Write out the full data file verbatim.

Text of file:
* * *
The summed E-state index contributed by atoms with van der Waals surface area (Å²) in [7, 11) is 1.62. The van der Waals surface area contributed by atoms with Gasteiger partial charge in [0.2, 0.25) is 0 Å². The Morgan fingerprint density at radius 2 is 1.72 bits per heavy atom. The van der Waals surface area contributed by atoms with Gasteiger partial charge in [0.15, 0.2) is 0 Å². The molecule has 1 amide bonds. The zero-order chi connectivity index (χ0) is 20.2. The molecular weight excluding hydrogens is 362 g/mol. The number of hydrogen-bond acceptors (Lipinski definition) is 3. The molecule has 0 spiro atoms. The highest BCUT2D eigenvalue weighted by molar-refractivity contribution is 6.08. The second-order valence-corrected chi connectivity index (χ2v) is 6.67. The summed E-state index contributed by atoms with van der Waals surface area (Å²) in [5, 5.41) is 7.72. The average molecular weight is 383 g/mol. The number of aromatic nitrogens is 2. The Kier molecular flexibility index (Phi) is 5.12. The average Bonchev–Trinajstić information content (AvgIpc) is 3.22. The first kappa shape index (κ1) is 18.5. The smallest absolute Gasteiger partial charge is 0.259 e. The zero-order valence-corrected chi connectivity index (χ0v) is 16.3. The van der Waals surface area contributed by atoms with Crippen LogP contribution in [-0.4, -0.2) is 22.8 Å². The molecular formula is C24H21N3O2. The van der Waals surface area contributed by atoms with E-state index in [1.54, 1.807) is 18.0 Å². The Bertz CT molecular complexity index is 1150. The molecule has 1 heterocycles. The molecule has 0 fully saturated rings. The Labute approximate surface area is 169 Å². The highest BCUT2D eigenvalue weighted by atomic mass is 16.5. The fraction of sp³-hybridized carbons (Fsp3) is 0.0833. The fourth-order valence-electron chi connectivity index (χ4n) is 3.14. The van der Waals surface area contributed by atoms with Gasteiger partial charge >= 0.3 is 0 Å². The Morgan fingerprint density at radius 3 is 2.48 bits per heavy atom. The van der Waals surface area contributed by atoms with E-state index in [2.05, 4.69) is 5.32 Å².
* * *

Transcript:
The summed E-state index contributed by atoms with van der Waals surface area (Å²) in [7, 11) is 1.62. The van der Waals surface area contributed by atoms with Gasteiger partial charge in [0.2, 0.25) is 0 Å². The Morgan fingerprint density at radius 2 is 1.72 bits per heavy atom. The van der Waals surface area contributed by atoms with Gasteiger partial charge in [0.15, 0.2) is 0 Å². The molecule has 1 amide bonds. The zero-order chi connectivity index (χ0) is 20.2. The molecular weight excluding hydrogens is 362 g/mol. The number of hydrogen-bond acceptors (Lipinski definition) is 3. The molecule has 0 spiro atoms. The highest BCUT2D eigenvalue weighted by molar-refractivity contribution is 6.08. The second-order valence-corrected chi connectivity index (χ2v) is 6.67. The summed E-state index contributed by atoms with van der Waals surface area (Å²) in [5, 5.41) is 7.72. The average molecular weight is 383 g/mol. The number of aromatic nitrogens is 2. The Kier molecular flexibility index (Phi) is 5.12. The average Bonchev–Trinajstić information content (AvgIpc) is 3.22. The first kappa shape index (κ1) is 18.5. The smallest absolute Gasteiger partial charge is 0.259 e. The zero-order valence-corrected chi connectivity index (χ0v) is 16.3. The van der Waals surface area contributed by atoms with Crippen LogP contribution in [-0.4, -0.2) is 22.8 Å². The molecular formula is C24H21N3O2. The van der Waals surface area contributed by atoms with E-state index in [1.54, 1.807) is 18.0 Å². The Bertz CT molecular complexity index is 1150. The molecule has 1 heterocycles. The molecule has 0 fully saturated rings. The Labute approximate surface area is 169 Å². The highest BCUT2D eigenvalue weighted by atomic mass is 16.5. The fraction of sp³-hybridized carbons (Fsp3) is 0.0833. The fourth-order valence-electron chi connectivity index (χ4n) is 3.14. The van der Waals surface area contributed by atoms with Gasteiger partial charge >= 0.3 is 0 Å². The Morgan fingerprint density at radius 3 is 2.48 bits per heavy atom. The van der Waals surface area contributed by atoms with E-state index in [2.05, 4.69) is 5.32 Å².